Feature

New Brunswick Shoemaker’s Earth-Conscious Shoes Off on the Right Foot

Paul Kasdan with his Chenna Baree shoes. Image: YouTube

A Saint John entrepreneur is getting ready to finally take his of earth-conscious shoes to market.

Shoemaker Paul Kasdan is the founder of Chenna Baree shoes – vegan, biodegradable footwear made out of natural linen and natural rubber. After a successful Kickstarter campaign in the spring, Kasdan says his first shipment of 2,450 shoes is on its way to New Brunswick and are expected to arrive by the end of the month.

“The shoes were a big, long process,” he says. “Actually trying to bring that into being was not easy.”

Kasdan is a shoemaker by trade but has also worked in the IT industry. When his IT company ClinicServer sold in 2014, he decided it was time start a new project in orthopaedics.

“I’ve been a shoe maker since I was 18-years-old and I spent 10 years in IT outside of the whole shoe making, orthopaedic world,” says Kasdan. “I basically got really burned out, so when my company sold, I decided I wanted to do something a little bit different. I’ve done orthopaedics all my life and then I started working on this [project].”

Chenna Baree shoes are evolved from Kung Fu training shoes worn by Shaolin monks and are designed to be flexible, practical and ethical. One of the big challenges of starting Chenna Baree was finding the right factory to make them. Kasdan spent two years learning Chinese and with help of a friend from the area, took several trips to China to find the right, ethical factory that could produce the shoes with the materials and in the quantity he wanted.

“There’s a lot of negative views of China so part of what I want to do is help educate people. China is a very big place,” says Kasdan.

“People know one thing about China, which is they have all these sweat shops in Shenzhen and the southern counties, but they don’t really understand what is the tradition. What is manufacturing and why was China so successful at manufacturing? And the ultimate question is how can we bring it back here?”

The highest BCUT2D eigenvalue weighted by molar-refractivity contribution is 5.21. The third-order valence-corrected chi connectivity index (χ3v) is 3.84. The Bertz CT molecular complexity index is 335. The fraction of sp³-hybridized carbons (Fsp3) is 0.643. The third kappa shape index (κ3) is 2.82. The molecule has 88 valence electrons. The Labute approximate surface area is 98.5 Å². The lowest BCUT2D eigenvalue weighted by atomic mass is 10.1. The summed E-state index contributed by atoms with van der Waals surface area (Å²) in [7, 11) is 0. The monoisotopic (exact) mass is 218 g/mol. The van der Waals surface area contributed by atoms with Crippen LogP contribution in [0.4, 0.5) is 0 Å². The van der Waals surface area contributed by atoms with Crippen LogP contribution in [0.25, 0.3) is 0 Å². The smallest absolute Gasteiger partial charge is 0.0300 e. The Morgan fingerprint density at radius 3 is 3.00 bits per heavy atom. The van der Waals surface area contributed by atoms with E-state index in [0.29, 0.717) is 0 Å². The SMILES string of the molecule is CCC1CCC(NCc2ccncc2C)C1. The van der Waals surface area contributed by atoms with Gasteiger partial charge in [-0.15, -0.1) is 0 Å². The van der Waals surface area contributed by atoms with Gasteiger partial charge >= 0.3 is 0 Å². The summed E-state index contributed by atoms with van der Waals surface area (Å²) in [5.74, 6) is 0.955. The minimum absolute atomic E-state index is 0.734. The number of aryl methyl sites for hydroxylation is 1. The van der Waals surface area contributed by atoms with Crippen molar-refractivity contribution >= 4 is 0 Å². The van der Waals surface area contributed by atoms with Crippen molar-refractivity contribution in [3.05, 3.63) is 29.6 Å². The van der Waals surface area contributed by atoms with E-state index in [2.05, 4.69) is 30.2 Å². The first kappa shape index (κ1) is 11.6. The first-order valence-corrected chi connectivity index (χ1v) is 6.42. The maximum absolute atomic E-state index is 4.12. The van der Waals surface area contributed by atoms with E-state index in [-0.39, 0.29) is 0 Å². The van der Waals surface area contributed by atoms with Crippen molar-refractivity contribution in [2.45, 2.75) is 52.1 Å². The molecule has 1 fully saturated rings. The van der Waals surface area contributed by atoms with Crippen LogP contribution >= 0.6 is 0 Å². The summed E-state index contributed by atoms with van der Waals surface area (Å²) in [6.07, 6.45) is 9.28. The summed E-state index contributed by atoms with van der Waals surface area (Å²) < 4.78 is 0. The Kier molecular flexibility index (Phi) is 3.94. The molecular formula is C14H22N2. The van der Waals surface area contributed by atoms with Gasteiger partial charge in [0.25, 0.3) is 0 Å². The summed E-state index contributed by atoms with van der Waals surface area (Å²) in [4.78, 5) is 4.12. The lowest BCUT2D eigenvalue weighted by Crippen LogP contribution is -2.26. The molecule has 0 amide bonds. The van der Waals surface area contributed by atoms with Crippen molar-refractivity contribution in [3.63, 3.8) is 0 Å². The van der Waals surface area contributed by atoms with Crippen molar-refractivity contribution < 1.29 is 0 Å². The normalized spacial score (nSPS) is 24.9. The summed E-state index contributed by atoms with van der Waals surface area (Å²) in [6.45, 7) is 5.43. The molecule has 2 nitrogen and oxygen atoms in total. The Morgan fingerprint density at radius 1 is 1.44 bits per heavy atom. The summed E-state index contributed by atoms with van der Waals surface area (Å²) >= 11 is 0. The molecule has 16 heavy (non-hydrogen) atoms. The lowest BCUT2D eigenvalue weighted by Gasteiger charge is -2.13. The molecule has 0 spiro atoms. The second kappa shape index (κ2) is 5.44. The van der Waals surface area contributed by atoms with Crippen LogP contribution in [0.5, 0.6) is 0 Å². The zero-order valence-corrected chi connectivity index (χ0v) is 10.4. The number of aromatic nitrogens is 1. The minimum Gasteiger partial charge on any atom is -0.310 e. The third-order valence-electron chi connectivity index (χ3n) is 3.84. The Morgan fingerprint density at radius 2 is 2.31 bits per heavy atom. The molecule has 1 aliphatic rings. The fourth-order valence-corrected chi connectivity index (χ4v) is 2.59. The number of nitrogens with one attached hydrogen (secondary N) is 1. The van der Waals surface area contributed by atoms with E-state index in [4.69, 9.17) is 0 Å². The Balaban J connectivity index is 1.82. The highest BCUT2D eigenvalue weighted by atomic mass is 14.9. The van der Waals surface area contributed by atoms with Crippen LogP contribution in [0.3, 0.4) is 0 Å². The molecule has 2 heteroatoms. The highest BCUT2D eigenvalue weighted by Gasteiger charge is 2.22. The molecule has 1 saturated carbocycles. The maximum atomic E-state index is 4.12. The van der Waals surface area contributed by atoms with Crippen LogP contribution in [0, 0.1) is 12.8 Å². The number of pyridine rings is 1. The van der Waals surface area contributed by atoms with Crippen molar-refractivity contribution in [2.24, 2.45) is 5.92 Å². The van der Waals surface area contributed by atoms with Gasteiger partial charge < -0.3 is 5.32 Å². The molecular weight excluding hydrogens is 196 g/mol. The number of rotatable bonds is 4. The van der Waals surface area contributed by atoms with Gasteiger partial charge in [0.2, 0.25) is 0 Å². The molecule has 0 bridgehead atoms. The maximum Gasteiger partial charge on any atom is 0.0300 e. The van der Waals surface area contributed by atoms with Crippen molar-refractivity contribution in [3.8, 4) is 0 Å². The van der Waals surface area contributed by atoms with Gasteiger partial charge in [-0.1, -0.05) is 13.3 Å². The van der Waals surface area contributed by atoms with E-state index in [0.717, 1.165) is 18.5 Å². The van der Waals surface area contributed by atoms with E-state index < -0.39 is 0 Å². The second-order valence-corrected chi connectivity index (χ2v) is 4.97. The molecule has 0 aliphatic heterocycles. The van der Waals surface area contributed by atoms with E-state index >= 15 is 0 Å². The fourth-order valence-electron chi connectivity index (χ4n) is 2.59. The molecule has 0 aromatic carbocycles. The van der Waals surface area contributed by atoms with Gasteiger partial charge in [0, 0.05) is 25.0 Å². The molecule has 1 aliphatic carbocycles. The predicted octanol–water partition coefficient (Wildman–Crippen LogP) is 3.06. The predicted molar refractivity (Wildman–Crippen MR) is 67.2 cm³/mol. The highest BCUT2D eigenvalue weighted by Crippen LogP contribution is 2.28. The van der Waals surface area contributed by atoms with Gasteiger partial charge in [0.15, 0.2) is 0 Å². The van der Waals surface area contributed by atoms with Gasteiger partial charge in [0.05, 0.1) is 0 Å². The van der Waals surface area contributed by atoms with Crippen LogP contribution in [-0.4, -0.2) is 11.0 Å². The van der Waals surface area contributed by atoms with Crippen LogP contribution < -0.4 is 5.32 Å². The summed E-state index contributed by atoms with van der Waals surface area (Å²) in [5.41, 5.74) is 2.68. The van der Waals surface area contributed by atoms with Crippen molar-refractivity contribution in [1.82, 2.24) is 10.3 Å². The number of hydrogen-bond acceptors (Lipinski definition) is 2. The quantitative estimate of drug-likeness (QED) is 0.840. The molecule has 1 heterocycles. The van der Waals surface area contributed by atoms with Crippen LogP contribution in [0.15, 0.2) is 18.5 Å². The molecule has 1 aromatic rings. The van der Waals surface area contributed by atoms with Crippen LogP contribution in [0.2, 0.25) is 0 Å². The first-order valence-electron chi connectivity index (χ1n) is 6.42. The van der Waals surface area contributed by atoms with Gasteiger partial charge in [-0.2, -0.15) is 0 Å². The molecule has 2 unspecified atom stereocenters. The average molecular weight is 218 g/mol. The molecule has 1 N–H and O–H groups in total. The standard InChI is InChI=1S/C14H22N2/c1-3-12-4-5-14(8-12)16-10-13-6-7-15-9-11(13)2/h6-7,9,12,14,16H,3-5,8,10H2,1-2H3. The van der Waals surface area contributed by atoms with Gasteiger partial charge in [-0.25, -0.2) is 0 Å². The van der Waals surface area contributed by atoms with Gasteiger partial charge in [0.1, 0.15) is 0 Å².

The next challenge was startup capital. Kasdan didn’t want to borrow money, so he turned to crowdfunding platform Kickstarter, where backers of a certain amount get their own pair(s) or Chenna Baree shoes when complete.

Image: Chenna Baree Facebook

“I found that Kickstarter, that whole crowdfunding concept is really interesting because you not only raise money, but it’s in the form a pre-sales rather than borrowed money,” says Kasdan. “The very first thing you acquire is a bunch of customers, even before you have your product. It’s a very interesting way for startup companies to try to raise capital.”

Kickstarter is an all-or-nothing platform. If you reach your funding target, great. But if you don’t, you won’t receive a cent. Kasdan credits media coverage and his approach to pitching his product for being able to raise enough money.

“In the Kickstarter realm, the most successful products are in the technology realm. Shoe companies generally don’t do very well and very few companies that have tried Kickstarters from Saint John have ever succeeded,” he says.

“I wanted to tell my story very authentically. I didn’t hire expensive videographers. I didn’t hire promotion companies and get advice. I basically said ‘you know what? I want to tell the truth and I want to tell it authentically and if people like it, good, and if they don’t, then I just won’t do the project.’ ”

After Kickstarter, Kasdan then had prototypes made. He then made improvements based on those and the final rendition of Chenna Baree shoes are now the shoes on the boat en route to New Brunswick. Some of the shoes are already pre-sold, but the rest will be sold through the website.

Kasdan is also on the hunt for Canadian retailers that are interested in carrying them. With people worldwide looking for quality products that are both good for the earth and to use, he says there’s definitely a huge market for Chenna Baree shoes.

“I’m hoping they go on that kind of scale,” he says. I’d like to be in 100 or 200 retail stores by the end of 2018,” says Kasdan.

“In terms of the U.S., I’m actually looking for a distributor. That’s a massive market, but I’ve had enough positive feedback on the shoe and it’s really an intelligent shoe and it’s really the right time for it. If a distributor was interested, I’m certain there’s a market for the show right now.”